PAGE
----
And it’s being used against him
The New York State Attorney General’s office has been on an over 10 year long jihad against former AIG CEO Maurice “Hank” Greenberg over alleged accounting fraud.
Though he now is age 90, Greenberg continues to fight
Standing on principle may be partly generational. Mr. Greenberg is one of a dwindling number of “the Greatest Generation,” as Tom Brokaw called World War II veterans who grew up during the Depression and fought “because it was the right thing to do.” Mr. Greenberg spent much of his childhood on a small farm in an impoverished area of the Catskills near Liberty, N.Y. His father died when he was 6, and his mother worked as a manicurist. At age 17, he dropped out of high school and lied about his age to enlist in the Army, where he learned “discipline, focus and loyalty,” Mr. Brokaw wrote in his 1998 best seller.
The ongoing trial has the bizzarre aspect that the AG’s office is trying to use Greenberg’s military service against him by claiming that the military precision with which he ran the company made him culpable for the acts of underlings. The Wall Street Journal reports:
The first weeks of Hank Greenberg’s trial suggest that, 11 years after then-New York Attorney General Eliot Spitzer cried fraud and drove Mr. Greenberg out as CEO of AIG, prosecutors are still struggling to make a case.
The New York Attorney General’s office has been overruled on efforts to introduce hearsay evidence, as well as material irrelevant to the case. Prosecutors also struck out when they tried to have a lay witness offer opinions, a legal privilege reserved for experts. Without direct evidence that Mr. Greenberg committed fraud or told anyone to do so, the prosecution is attempting to make a circumstantial case that he was a control freak who therefore must have been responsible if anything improper occurred.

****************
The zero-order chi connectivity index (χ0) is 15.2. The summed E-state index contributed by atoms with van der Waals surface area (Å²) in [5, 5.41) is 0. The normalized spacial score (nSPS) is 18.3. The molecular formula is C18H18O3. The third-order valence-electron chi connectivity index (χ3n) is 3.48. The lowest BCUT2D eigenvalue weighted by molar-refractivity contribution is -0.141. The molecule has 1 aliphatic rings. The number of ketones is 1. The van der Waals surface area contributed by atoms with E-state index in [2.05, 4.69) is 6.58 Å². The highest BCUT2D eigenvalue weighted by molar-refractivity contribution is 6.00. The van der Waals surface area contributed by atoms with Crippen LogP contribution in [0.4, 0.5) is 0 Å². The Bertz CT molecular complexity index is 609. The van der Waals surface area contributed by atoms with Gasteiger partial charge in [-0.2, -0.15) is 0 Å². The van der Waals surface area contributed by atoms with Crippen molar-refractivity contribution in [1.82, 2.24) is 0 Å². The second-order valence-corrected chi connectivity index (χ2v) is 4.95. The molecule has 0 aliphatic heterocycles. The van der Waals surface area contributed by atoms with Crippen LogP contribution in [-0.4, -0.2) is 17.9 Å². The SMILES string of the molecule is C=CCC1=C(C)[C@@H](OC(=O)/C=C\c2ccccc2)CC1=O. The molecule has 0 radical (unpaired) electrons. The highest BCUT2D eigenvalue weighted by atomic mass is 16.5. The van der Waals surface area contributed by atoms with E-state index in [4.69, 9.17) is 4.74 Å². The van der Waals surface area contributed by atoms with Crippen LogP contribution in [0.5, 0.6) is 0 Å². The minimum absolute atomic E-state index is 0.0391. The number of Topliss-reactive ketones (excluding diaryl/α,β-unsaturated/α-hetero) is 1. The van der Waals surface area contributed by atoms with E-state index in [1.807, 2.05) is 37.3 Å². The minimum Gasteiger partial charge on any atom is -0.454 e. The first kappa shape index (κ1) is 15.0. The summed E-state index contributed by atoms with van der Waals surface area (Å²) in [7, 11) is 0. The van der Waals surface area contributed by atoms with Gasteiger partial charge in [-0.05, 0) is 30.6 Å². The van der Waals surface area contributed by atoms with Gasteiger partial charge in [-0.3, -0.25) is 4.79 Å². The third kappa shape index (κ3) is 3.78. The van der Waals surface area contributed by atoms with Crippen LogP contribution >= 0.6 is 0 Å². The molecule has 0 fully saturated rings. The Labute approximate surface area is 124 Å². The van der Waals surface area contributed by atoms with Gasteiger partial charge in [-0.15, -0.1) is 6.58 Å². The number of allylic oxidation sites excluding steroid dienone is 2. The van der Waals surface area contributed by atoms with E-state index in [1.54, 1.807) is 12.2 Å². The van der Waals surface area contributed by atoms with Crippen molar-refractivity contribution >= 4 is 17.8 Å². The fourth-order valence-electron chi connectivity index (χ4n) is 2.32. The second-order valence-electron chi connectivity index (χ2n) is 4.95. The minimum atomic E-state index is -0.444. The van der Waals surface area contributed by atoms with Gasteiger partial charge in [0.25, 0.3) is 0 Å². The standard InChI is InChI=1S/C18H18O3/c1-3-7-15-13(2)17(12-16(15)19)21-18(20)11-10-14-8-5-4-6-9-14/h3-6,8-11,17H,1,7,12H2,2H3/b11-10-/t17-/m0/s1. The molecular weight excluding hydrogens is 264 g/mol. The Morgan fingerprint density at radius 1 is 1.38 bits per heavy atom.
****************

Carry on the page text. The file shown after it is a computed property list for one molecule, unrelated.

To buttress this narrative, the AG’s office has pointed to excerpts from a corporate memoir Mr. Greenberg co-authored in 2013. “Many of AIG’s senior managers were former U.S. military officers,” Mr. Greenberg and Lawrence Cunningham wrote. “The command-and-control hierarchy of military discipline, loyalty, and organization became part of AIG’s culture. Managers and employees assumed that corporate directives would be followed.”
What a destructive precedent it would set if courts decide that running a disciplined organization counts as evidence of complicity in allegedly illegal acts, whereas lax management is a liability shield on the assumption that weak executives don’t recognize wrongdoing.
In the course of the non-jury trial, the following sequence revealed that Greenberg remembers the precise date on which he visited Europe over 70 years ago:
The court: I have one question or a couple of questions to ask Mr. Greenberg. You said you visited Europe from England. Was that in 1944?
The witness: Yes.
The court: Do you recall the month?
The witness: June.
The court: You wouldn’t recall the day; would you?
The witness: 1944, June 6th.
That would be D-Day.
The Journal notes:
A note to the youngsters prosecuting Mr. Greenberg: That was D-Day. We’re guessing that the young staff sergeant who landed on Omaha Beach never dreamed that his military service would be used 72 years later as evidence against him. He probably had other things on his mind.
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